Court challenge option for schools
Canterbury schools unhappy with the Government's final decision on their future can take their fight to the High Court.
But they will have to pay the bill, and the court would look only to ensure correct procedures were followed rather than debating the merits of the decision.
Education Minister Hekia Parata has proposed closing 13 schools, merging 18 into nine, relocating seven schools and closing another five and making them part of a single campus in Aranui for year 1 to 13 pupils.
Another 12 schools are affected by proposed changes.
Some schools have vowed to do everything they can to remain open, and for some that could mean seeking a judicial review in the High Court.
Ouruhia School principal Mark Ashmore-Smith said his school would do everything possible to ensure a sensible decision was made. The school is slated to close.
"We'd like the decision to be made on the best education grounds, not the best economic grounds."
He said the school would have to seek legal advice before going to the High Court, but it would explore all options.
Aorangi School's board of trustees sought a judicial review from the High Court in 2009 to stop the school's closure, but it was unsuccessful.
Former Aorangi board member Andrew Oh said it was "a hell of a procedure to go through". He said schools were not able to challenge government policy; they could challenge only the process.
He said the cost was between $20,000 and $30,000, and the school received a lot of free legal advice.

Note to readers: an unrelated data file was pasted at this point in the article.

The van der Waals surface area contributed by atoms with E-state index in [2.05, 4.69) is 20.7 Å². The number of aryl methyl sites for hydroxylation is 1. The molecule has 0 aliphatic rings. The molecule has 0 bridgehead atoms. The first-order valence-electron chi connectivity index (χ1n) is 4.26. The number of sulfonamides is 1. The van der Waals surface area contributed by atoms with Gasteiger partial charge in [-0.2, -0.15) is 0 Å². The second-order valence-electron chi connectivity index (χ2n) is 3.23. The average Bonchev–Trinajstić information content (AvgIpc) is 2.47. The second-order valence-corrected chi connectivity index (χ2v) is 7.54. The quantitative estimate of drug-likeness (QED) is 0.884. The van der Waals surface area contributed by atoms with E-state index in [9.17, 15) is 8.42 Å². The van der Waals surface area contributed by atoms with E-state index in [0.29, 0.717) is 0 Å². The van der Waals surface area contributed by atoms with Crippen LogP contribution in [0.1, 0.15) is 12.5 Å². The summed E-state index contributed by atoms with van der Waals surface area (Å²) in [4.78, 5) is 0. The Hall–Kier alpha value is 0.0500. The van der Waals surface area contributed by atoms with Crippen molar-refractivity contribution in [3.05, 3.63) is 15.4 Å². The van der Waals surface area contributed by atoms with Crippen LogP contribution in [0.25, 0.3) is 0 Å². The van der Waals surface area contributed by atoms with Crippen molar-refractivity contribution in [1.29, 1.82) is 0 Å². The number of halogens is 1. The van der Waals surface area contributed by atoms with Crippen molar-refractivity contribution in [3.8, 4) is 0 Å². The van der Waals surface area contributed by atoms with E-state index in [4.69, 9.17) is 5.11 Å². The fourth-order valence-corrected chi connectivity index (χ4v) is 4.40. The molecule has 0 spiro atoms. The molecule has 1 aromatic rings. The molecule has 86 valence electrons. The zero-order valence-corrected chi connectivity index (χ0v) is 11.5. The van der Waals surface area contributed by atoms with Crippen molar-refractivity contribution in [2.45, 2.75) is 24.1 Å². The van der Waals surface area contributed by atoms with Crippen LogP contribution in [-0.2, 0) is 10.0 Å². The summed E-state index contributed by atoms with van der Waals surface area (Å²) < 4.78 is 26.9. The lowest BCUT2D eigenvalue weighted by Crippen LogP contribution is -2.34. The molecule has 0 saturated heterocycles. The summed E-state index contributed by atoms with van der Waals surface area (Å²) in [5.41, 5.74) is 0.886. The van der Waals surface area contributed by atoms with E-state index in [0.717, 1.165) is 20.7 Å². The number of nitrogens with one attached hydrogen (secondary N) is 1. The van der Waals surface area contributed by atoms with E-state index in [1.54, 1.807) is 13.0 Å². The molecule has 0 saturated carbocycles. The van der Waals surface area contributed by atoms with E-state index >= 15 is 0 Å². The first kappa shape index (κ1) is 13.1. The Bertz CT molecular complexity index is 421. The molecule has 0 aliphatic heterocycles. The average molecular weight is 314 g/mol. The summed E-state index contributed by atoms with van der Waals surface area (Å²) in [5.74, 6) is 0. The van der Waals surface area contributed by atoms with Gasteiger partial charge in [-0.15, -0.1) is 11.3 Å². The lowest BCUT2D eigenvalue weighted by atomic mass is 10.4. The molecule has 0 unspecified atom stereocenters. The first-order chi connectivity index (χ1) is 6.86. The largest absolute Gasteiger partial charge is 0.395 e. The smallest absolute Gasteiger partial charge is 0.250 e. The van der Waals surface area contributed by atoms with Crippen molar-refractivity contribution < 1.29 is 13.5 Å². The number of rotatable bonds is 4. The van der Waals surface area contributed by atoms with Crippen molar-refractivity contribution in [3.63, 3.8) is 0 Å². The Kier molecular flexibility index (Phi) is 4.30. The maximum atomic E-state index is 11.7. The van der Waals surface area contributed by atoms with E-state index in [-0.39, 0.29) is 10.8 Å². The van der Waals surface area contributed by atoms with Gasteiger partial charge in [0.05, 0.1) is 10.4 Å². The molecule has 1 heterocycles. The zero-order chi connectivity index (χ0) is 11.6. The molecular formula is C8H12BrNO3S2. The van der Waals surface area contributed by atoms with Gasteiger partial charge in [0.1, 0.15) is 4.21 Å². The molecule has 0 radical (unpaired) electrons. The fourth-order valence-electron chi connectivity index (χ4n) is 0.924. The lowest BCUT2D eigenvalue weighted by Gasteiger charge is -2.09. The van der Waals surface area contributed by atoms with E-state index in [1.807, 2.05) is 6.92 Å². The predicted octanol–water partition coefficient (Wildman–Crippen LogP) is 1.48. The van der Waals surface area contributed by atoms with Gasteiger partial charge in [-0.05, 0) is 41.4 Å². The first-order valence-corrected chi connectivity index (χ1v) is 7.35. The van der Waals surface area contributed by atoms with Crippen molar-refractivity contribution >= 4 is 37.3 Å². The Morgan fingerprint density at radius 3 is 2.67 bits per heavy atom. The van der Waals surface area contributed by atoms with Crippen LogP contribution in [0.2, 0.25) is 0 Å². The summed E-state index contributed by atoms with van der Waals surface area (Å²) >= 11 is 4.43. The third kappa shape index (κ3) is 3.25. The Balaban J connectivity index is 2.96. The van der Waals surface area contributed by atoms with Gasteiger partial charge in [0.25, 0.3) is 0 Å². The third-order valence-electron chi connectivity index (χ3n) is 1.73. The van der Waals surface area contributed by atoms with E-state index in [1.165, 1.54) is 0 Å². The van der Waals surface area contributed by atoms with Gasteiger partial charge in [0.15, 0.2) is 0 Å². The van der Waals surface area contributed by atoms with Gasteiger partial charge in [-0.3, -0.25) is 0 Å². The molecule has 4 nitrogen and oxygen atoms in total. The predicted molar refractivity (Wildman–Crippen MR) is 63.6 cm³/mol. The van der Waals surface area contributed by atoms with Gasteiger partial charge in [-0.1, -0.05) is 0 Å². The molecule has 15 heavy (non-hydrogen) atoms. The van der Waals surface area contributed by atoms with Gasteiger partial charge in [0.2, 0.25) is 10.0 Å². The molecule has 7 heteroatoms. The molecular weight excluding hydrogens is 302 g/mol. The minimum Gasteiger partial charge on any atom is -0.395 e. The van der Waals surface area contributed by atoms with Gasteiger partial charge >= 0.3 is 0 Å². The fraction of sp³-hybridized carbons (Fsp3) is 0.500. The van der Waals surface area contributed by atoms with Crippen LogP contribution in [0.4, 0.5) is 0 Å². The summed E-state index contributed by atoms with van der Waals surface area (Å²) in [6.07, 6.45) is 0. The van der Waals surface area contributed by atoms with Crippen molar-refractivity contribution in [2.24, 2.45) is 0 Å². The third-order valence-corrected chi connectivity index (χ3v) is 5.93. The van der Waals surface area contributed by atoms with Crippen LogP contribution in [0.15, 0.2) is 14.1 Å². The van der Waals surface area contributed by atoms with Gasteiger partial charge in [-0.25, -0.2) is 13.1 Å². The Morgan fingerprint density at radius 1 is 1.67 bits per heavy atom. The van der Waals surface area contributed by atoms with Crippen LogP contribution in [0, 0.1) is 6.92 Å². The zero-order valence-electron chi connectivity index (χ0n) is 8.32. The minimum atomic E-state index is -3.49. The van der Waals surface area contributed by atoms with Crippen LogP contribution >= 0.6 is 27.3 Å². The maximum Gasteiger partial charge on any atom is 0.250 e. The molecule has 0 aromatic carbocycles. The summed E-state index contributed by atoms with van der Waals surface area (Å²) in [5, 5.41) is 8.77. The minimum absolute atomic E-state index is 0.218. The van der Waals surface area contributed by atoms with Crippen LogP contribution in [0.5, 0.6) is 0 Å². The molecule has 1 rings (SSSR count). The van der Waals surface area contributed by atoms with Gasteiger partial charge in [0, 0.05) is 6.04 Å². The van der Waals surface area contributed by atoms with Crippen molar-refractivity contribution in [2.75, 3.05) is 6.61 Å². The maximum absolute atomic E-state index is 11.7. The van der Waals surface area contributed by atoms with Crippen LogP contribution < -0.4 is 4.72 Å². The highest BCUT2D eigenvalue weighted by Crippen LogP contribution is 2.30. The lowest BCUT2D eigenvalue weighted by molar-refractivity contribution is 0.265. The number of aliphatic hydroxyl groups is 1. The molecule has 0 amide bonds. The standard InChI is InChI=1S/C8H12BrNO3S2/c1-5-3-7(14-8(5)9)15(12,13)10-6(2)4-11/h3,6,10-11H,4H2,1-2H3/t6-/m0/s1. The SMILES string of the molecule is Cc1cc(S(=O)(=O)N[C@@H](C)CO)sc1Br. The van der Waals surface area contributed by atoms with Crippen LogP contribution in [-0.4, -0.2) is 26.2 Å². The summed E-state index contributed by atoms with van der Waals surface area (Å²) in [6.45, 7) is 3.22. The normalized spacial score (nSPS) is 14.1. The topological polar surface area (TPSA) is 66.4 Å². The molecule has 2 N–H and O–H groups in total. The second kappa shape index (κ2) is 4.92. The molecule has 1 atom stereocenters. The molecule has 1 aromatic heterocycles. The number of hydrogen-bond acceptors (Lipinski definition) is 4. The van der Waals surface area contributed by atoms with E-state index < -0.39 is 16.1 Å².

"We never thought we would win that fight but we did it because we felt we owed the community, who simply could not be serviced by other schools," he said.
Court action can be considered once the consultation process has finished and Parata has made her decision.
The official consultation process will begin in the next couple of weeks when schools receive a letter from the ministry, which will include a date that the school needs to respond by.
A ministry spokesman said once responses had been received, Parata would consider the proposed closures.
The ministry would not say how long this process could take.
If the decision is that a school should close, the board will be given a further period of at least 28 days to provide any arguments in favour of the school remaining open.
This could include additional information or factors that had not already been taken into account.
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